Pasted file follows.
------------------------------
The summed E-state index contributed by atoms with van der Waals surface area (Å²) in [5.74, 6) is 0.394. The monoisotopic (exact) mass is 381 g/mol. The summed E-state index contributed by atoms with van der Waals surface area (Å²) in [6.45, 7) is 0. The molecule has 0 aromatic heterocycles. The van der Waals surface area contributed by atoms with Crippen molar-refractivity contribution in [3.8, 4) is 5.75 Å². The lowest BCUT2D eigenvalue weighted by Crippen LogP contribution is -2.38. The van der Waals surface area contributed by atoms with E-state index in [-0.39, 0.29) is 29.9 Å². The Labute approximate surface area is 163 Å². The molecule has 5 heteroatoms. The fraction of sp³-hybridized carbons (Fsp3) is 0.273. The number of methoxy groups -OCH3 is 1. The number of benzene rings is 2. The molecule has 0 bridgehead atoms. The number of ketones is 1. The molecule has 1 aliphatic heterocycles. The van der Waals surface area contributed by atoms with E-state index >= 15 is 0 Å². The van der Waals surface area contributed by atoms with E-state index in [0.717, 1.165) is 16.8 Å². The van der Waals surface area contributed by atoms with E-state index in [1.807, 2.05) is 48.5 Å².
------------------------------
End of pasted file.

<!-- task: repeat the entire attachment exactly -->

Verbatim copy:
The summed E-state index contributed by atoms with van der Waals surface area (Å²) in [5.74, 6) is 0.394. The monoisotopic (exact) mass is 381 g/mol. The summed E-state index contributed by atoms with van der Waals surface area (Å²) in [6.45, 7) is 0. The molecule has 0 aromatic heterocycles. The van der Waals surface area contributed by atoms with Crippen molar-refractivity contribution in [3.8, 4) is 5.75 Å². The lowest BCUT2D eigenvalue weighted by Crippen LogP contribution is -2.38. The van der Waals surface area contributed by atoms with E-state index in [-0.39, 0.29) is 29.9 Å². The Labute approximate surface area is 163 Å². The molecule has 5 heteroatoms. The fraction of sp³-hybridized carbons (Fsp3) is 0.273. The number of methoxy groups -OCH3 is 1. The number of benzene rings is 2. The molecule has 0 bridgehead atoms. The number of ketones is 1. The molecule has 1 aliphatic heterocycles. The van der Waals surface area contributed by atoms with E-state index >= 15 is 0 Å². The van der Waals surface area contributed by atoms with E-state index in [0.717, 1.165) is 16.8 Å². The van der Waals surface area contributed by atoms with E-state index in [1.807, 2.05) is 48.5 Å².